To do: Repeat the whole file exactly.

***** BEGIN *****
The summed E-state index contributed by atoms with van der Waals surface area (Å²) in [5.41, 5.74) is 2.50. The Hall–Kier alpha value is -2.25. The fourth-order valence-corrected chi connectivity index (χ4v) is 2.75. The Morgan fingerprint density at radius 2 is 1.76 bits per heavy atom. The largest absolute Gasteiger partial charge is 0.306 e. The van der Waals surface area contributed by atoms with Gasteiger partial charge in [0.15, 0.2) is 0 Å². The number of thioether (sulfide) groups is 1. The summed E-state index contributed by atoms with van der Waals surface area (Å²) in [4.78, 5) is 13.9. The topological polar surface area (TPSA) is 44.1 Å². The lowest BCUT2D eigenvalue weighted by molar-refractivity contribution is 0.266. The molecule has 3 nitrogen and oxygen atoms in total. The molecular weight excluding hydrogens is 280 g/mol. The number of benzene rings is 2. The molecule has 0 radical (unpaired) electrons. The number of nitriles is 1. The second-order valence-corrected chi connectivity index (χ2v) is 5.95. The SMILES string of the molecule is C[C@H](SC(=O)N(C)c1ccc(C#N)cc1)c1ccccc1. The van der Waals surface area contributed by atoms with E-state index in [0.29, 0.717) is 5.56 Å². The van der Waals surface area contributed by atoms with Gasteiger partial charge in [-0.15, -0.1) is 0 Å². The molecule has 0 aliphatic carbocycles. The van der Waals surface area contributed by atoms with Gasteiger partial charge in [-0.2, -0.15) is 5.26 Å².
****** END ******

The summed E-state index contributed by atoms with van der Waals surface area (Å²) in [5.41, 5.74) is 2.50. The Hall–Kier alpha value is -2.25. The fourth-order valence-corrected chi connectivity index (χ4v) is 2.75. The Morgan fingerprint density at radius 2 is 1.76 bits per heavy atom. The largest absolute Gasteiger partial charge is 0.306 e. The van der Waals surface area contributed by atoms with Gasteiger partial charge in [0.15, 0.2) is 0 Å². The number of thioether (sulfide) groups is 1. The summed E-state index contributed by atoms with van der Waals surface area (Å²) in [4.78, 5) is 13.9. The topological polar surface area (TPSA) is 44.1 Å². The lowest BCUT2D eigenvalue weighted by molar-refractivity contribution is 0.266. The molecule has 3 nitrogen and oxygen atoms in total. The molecular weight excluding hydrogens is 280 g/mol. The number of benzene rings is 2. The molecule has 0 radical (unpaired) electrons. The number of nitriles is 1. The second-order valence-corrected chi connectivity index (χ2v) is 5.95. The SMILES string of the molecule is C[C@H](SC(=O)N(C)c1ccc(C#N)cc1)c1ccccc1. The van der Waals surface area contributed by atoms with E-state index in [0.29, 0.717) is 5.56 Å². The van der Waals surface area contributed by atoms with Gasteiger partial charge in [-0.15, -0.1) is 0 Å². The molecule has 0 aliphatic carbocycles. The van der Waals surface area contributed by atoms with Gasteiger partial charge in [-0.2, -0.15) is 5.26 Å².